Judging Books by Their Covers – Follow Up to This Morning’s Post About Distrowatch Reviews

People are funny critters. You can dress up an inferior product in fancy wrappers and most people will insist it’s superior to something in a more plain wrapper.

That’s true if your Linux distro is being reviewed by Distrowatch. What counts more than performance and stability there is how it’s dressed up. If your default theme and iconset is eye-catching, you get a positive review. You get brownie points, too, if you set up all kinds of RAM-clogging shit to give users desktop “effects” by default.

That’s also true of your website. I noted earlier the review of Scientific Linux remarked about the, umm, spartan features of the project’s website. The reviewer wrote that the SL “website is a simple display of black and white in a Wiki style” and “is fairly quiet, almost sparse in its presentation.”

I’m not sure what the reviewer was expecting. It’s clear and concise. As it’s not targeted to a wide audience (meaning hobbyists), there’s no wacky appeals or enticements. There also aren’t any unreasonable roadmaps attaching the release cycle to some other project. The design of the site reflects the kind of user it seeks to attract — no BS, just the facts.

I wondered to myself, How does SL’s website compare to others? I’m quite familiar with a few projects and some of them haven’t changed their websites in years. Some are also “simple” and “black and white.” Even “sparse” seems to fit.

How has the austerity of the Slackware site hurt it? Patrick and Company churn out a fine distro and focus on stability. The site is clear and easy to use. Only recently (version 13) have they plagued the distro itself with a logo, and that was for LILO splash. It went away when I installed and configured GRUB. It remains the oldest continually developed Linux distro.

Some of us, though, don’t see things the same way others do. Beauty is in the eye of the beholder. I wrote extensively about this regarding DSL a few years ago; not only that, but I took a ton of crap for daring to find ways to trim resource demands while trying to spiff up the aesthetics (to no avail: for every positive comment, there seemed to be three negative ones because it wasn’t in the same class as other distros). No two people see things the same way. Where one review complains about simplistic icons or an absence of them, people like me see less system overhead consumed by default — something which is much more beautiful than colorful icons anyway. Likewise when it comes to wobbly windows and other gimmicks which do nothing to enhance getting work done on a computer.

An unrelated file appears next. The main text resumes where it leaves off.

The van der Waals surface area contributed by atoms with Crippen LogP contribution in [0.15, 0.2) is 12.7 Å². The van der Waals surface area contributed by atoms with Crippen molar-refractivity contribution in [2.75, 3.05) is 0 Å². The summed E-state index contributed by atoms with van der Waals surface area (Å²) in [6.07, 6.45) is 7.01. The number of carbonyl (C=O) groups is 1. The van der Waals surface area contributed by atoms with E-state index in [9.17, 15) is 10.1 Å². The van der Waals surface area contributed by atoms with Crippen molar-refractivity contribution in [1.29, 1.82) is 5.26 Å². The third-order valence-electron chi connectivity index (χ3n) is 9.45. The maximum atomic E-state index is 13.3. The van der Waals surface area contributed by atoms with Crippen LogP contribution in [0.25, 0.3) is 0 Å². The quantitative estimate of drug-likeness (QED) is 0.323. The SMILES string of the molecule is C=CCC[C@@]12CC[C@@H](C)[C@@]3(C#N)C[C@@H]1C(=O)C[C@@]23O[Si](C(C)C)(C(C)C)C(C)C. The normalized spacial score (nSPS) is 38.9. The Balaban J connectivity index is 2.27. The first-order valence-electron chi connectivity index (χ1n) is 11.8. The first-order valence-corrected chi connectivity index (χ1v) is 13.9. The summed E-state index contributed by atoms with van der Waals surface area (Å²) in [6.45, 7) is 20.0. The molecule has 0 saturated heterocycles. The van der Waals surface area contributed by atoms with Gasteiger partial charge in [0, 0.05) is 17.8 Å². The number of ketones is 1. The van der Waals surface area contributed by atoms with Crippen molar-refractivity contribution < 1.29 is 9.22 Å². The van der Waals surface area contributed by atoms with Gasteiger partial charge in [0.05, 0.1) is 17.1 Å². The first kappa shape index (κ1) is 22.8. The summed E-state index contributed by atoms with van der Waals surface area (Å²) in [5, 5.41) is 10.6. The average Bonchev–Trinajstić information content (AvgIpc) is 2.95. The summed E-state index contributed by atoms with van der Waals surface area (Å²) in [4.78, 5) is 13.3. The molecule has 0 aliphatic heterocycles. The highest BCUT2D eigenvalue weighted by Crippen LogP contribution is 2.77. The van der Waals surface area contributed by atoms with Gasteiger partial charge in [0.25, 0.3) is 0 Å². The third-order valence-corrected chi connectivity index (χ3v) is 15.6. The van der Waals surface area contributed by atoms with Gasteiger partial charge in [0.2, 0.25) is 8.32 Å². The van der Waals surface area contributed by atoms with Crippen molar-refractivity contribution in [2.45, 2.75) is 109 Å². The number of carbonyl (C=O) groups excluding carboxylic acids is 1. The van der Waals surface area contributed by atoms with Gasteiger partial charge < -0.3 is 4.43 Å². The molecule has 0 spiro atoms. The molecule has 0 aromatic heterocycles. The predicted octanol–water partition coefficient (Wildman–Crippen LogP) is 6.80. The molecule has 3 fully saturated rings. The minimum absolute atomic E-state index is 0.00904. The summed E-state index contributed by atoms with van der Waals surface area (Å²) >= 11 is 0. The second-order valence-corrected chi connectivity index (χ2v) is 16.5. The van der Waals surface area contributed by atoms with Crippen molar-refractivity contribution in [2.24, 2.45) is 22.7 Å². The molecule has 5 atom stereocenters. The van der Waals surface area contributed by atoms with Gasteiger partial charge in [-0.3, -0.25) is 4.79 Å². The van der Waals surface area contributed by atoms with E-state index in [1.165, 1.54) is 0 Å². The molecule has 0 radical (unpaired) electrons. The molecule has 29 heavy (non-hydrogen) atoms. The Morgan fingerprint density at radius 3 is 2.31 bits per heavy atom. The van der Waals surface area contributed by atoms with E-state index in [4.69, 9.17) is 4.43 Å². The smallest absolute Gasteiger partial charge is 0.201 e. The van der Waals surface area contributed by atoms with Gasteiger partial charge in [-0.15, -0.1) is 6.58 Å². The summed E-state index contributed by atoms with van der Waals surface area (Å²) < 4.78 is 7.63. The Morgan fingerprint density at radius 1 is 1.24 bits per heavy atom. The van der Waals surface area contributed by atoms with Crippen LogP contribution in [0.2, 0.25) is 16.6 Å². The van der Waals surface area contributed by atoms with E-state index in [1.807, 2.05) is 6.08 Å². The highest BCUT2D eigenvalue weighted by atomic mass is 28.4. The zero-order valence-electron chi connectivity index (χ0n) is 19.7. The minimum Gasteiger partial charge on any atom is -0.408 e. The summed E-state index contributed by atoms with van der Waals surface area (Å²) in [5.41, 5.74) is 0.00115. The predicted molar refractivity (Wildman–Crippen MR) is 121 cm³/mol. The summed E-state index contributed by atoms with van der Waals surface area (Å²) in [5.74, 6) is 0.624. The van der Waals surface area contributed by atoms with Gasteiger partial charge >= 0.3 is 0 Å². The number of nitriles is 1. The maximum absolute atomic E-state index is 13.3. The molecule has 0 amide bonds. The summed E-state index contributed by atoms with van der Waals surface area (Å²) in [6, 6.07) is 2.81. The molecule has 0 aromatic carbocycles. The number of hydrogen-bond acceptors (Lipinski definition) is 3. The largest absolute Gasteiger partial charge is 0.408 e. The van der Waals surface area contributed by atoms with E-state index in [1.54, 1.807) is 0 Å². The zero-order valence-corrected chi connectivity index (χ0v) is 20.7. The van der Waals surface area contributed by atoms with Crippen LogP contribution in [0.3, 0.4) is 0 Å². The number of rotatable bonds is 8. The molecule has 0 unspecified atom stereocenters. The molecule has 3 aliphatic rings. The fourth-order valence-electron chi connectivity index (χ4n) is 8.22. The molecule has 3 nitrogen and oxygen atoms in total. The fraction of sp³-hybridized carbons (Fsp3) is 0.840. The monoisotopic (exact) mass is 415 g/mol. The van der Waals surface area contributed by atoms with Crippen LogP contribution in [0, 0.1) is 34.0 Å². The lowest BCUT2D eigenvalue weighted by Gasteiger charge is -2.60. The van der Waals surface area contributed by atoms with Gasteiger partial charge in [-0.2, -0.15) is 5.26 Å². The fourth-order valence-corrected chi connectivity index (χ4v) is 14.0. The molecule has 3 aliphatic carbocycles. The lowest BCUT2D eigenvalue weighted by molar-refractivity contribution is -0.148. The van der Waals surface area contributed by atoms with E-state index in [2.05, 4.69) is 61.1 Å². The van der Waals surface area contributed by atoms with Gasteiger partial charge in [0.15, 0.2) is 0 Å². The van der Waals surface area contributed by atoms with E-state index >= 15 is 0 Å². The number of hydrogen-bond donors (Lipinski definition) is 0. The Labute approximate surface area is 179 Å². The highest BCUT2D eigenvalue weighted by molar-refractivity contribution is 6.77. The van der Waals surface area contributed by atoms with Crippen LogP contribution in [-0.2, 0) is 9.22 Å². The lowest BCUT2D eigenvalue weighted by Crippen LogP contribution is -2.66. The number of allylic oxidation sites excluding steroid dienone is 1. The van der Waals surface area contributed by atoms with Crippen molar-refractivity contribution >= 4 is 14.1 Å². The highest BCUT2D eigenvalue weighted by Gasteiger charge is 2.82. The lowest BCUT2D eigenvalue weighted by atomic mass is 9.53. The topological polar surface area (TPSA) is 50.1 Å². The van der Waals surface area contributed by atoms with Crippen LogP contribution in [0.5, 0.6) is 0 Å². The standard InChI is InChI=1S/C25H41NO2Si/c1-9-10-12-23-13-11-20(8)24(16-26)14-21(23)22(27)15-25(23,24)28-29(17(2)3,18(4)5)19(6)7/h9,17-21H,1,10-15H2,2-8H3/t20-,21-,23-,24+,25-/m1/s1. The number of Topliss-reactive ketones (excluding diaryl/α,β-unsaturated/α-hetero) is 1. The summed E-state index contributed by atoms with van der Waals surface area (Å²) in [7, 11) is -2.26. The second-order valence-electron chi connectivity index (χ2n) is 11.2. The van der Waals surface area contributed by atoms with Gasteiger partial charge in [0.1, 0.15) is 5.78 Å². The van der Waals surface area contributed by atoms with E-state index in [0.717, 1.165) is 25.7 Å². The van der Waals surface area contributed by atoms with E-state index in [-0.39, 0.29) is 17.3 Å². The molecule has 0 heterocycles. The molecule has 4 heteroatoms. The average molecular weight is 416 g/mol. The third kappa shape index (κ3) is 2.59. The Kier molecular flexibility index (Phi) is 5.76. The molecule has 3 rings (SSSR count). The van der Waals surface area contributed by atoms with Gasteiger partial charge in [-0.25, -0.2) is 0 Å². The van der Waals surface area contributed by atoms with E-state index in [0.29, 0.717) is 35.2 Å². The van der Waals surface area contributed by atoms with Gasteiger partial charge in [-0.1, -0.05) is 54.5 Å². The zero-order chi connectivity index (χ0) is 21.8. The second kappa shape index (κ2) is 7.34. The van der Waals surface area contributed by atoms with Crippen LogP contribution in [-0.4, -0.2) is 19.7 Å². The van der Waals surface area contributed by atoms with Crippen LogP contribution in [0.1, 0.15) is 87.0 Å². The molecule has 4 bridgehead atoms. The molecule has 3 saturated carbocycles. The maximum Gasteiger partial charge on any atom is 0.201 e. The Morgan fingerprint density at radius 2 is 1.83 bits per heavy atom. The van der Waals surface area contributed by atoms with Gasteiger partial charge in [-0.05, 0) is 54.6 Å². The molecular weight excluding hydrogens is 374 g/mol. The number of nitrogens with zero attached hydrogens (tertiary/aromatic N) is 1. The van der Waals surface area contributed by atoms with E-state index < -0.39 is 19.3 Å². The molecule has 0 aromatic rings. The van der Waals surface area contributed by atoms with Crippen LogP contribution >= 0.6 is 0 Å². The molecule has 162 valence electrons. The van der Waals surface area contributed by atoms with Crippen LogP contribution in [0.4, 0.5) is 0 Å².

Thing is, so much is focused on catching others’ eyes that too much substance gets lost in the shuffle. Like I wrote at the start of this, most people are drawn to how something is wrapped up — whether it’s default Gnome/KDE themes or even how projects set up their websites. Is that really the best way to judge books — by their covers?

I don’t think so. I still prefer to surf the web in elinks or w3m-mode (in emacs). All websites look similar when I do that. Scientific Linux…

…and Slackware…

…look an awful lot like Fedora…

…and Ubuntu…

…and even Distrowatch!

Links function the same way whether you’re in a graphical browser or a text browser. With a text browser, though, you can assess the content of the site a lot better. Substance always trumps style in elinks, lynx, w3m, et al.

Function and substance should always outweigh eye-candy, especially when the subject in question is an operating system. Developers should spend more time fixing their broken, buggy systems with bloated and improperly-patched and/or -compiled packages instead of trying to cover up the whole mess with fancy graphics and gimmicks like wobbly windows (the same is true for dressing up websites). Users, whose senses of aesthetics are often as dubious as developers’, can dress their desktops to suit their own tastes. Developers should know the difference and be able to overlook aesthetics to get to how systems perform and why they perform the way they do. To concentrate or be swayed by icons or themes or version numbers (barring some serious, legitimate issue in which things are going unpatched — a security issue rather than a version issue) is to miss the forest for the trees and to misguide readers about the virtues of what’s being reviewed.

Books shouldn’t be judged by their covers. Neither should Linux distros.


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